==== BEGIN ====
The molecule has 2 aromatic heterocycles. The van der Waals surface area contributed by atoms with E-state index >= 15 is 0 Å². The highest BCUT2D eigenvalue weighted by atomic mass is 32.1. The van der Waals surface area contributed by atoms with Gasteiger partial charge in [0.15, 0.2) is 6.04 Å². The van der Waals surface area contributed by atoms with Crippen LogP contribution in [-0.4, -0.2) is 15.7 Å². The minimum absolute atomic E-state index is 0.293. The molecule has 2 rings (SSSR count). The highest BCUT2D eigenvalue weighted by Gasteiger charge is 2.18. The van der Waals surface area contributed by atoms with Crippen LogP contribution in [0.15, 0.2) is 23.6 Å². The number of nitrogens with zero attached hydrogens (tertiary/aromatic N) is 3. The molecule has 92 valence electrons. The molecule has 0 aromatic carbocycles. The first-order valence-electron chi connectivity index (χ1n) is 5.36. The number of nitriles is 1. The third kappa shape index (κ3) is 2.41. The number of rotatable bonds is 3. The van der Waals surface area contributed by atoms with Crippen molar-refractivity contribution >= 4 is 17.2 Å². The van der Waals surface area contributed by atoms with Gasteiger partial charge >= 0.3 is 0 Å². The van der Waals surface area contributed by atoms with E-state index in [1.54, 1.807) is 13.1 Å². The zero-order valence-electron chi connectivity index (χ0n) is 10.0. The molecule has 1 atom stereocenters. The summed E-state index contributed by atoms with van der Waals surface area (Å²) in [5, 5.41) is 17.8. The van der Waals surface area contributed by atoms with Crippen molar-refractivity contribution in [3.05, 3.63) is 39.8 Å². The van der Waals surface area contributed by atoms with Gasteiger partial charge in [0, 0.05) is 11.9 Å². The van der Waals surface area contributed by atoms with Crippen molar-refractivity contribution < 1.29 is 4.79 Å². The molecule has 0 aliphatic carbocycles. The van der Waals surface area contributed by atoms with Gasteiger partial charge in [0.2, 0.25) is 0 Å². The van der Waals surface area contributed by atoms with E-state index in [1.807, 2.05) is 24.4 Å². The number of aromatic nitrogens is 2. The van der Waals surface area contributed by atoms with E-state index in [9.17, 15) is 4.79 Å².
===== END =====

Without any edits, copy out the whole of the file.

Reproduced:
The molecule has 2 aromatic heterocycles. The van der Waals surface area contributed by atoms with E-state index >= 15 is 0 Å². The highest BCUT2D eigenvalue weighted by atomic mass is 32.1. The van der Waals surface area contributed by atoms with Gasteiger partial charge in [0.15, 0.2) is 6.04 Å². The van der Waals surface area contributed by atoms with Crippen LogP contribution in [-0.4, -0.2) is 15.7 Å². The minimum absolute atomic E-state index is 0.293. The molecule has 2 rings (SSSR count). The highest BCUT2D eigenvalue weighted by Gasteiger charge is 2.18. The van der Waals surface area contributed by atoms with Crippen LogP contribution in [0.15, 0.2) is 23.6 Å². The number of nitrogens with zero attached hydrogens (tertiary/aromatic N) is 3. The molecule has 92 valence electrons. The molecule has 0 aromatic carbocycles. The first-order valence-electron chi connectivity index (χ1n) is 5.36. The number of nitriles is 1. The third kappa shape index (κ3) is 2.41. The number of rotatable bonds is 3. The van der Waals surface area contributed by atoms with Crippen molar-refractivity contribution >= 4 is 17.2 Å². The van der Waals surface area contributed by atoms with Gasteiger partial charge >= 0.3 is 0 Å². The van der Waals surface area contributed by atoms with E-state index in [1.54, 1.807) is 13.1 Å². The zero-order valence-electron chi connectivity index (χ0n) is 10.0. The molecule has 1 atom stereocenters. The summed E-state index contributed by atoms with van der Waals surface area (Å²) in [5, 5.41) is 17.8. The van der Waals surface area contributed by atoms with Crippen molar-refractivity contribution in [3.05, 3.63) is 39.8 Å². The van der Waals surface area contributed by atoms with Gasteiger partial charge in [0, 0.05) is 11.9 Å². The van der Waals surface area contributed by atoms with Crippen molar-refractivity contribution < 1.29 is 4.79 Å². The molecule has 0 aliphatic carbocycles. The van der Waals surface area contributed by atoms with Gasteiger partial charge in [0.2, 0.25) is 0 Å². The van der Waals surface area contributed by atoms with E-state index in [1.807, 2.05) is 24.4 Å². The number of aromatic nitrogens is 2. The van der Waals surface area contributed by atoms with E-state index in [9.17, 15) is 4.79 Å².